April 22, 2021
12:00pm - 1:00pm CST
The possibility of elopement or theft often motivates the use of locking systems that deter passage through egress doors, but building, fire, and life safety code requirements must be met. While a delayed egress lock is allowed by code to delay egress for 15 seconds, a controlled egress system can prevent egress in some healthcare units indefinitely – until evacuation is necessary. This webinar covers these two types of systems and the code requirements that apply to each. Learn when and where to use them, and the varying limitations of each of the model codes. Understanding these systems can help to ensure that the correct components are specified and installed, and that the system will be code-compliant
Lori Greene, DAHC/CDC, FDAI, CCPR is the manager, codes and resources for Allegion, and has worked in the door and hardware industry for 35 years. She is responsible for providing education and support related to the door-related requirements of the building codes, fire codes, and accessibility standards. She also works in code development with the Builders Hardware Manufacturers Association. Lori posts new information daily on her website – iDigHardware.com, which also includes a reference library of articles, videos, and other resources.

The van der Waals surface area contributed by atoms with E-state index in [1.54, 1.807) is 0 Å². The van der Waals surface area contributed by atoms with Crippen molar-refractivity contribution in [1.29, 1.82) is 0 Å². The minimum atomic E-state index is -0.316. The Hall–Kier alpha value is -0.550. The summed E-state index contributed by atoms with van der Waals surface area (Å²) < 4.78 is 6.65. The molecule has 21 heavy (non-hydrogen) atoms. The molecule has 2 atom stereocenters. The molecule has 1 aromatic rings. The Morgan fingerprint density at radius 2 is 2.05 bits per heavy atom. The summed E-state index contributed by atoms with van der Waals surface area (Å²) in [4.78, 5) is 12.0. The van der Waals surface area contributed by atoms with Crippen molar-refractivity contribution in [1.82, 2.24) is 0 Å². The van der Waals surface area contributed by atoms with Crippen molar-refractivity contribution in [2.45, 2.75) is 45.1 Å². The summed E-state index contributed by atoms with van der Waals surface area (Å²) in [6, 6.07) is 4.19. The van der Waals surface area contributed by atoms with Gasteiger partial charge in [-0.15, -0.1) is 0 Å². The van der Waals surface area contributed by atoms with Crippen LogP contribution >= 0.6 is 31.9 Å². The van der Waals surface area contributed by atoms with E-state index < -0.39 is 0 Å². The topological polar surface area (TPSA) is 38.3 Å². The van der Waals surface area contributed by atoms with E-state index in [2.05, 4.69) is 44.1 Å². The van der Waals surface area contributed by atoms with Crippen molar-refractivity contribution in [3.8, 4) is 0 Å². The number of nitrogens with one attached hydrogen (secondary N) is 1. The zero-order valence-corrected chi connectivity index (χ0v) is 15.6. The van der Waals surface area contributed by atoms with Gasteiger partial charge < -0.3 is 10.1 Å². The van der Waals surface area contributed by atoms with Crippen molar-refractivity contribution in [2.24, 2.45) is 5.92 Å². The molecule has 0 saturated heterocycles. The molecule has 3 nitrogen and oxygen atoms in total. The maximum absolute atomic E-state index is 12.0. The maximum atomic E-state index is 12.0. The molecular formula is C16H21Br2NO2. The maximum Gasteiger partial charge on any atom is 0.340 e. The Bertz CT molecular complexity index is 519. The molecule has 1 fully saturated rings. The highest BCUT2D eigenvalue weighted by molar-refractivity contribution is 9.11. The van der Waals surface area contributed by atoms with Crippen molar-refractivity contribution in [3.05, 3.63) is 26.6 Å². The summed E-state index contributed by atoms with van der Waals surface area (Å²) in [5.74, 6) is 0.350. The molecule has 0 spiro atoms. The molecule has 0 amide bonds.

- Distinguish between the locations where a delayed egress system or a controlled egress system would be most effective.
- Understand the code requirements that apply to delayed egress locks, including use groups where these locks are allowed, and required release methods.
- Recognize the code requirements for electrified controlled egress locks, and how they differ from the delayed egress requirements.
- Be familiar with the code sections addressing mechanical locking of egress doors in healthcare facilities, and the associated concerns.
Please Note: This Lunch & Learn is not eligible for CECs.
DISCLAIMER: The views expressed by presenters in this Lunch & Learn should not be construed as directly representing the views of the American Society for Health Care Engineering (ASHE). ASHE does not endorse any products or services promoted in this Lunch & Learn.